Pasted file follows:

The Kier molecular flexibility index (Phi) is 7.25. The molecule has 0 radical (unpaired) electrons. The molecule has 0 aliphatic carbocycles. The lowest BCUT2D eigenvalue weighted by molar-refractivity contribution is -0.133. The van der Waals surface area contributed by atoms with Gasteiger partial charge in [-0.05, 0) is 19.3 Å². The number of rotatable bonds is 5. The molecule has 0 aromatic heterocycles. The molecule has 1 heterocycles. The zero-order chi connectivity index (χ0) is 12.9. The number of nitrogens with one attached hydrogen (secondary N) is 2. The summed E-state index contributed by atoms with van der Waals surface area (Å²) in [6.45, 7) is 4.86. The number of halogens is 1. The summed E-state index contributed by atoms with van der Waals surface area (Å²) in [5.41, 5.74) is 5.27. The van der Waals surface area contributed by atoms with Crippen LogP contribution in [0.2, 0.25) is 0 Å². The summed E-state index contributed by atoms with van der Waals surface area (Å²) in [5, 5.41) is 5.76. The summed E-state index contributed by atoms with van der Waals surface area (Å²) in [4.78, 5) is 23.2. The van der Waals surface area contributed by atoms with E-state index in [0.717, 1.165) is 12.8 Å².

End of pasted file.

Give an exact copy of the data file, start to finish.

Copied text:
The Kier molecular flexibility index (Phi) is 7.25. The molecule has 0 radical (unpaired) electrons. The molecule has 0 aliphatic carbocycles. The lowest BCUT2D eigenvalue weighted by molar-refractivity contribution is -0.133. The van der Waals surface area contributed by atoms with Gasteiger partial charge in [-0.05, 0) is 19.3 Å². The number of rotatable bonds is 5. The molecule has 0 aromatic heterocycles. The molecule has 1 heterocycles. The zero-order chi connectivity index (χ0) is 12.9. The number of nitrogens with one attached hydrogen (secondary N) is 2. The summed E-state index contributed by atoms with van der Waals surface area (Å²) in [6.45, 7) is 4.86. The number of halogens is 1. The summed E-state index contributed by atoms with van der Waals surface area (Å²) in [5.41, 5.74) is 5.27. The van der Waals surface area contributed by atoms with Crippen LogP contribution in [0.2, 0.25) is 0 Å². The summed E-state index contributed by atoms with van der Waals surface area (Å²) in [5, 5.41) is 5.76. The summed E-state index contributed by atoms with van der Waals surface area (Å²) in [4.78, 5) is 23.2. The van der Waals surface area contributed by atoms with E-state index in [0.717, 1.165) is 12.8 Å².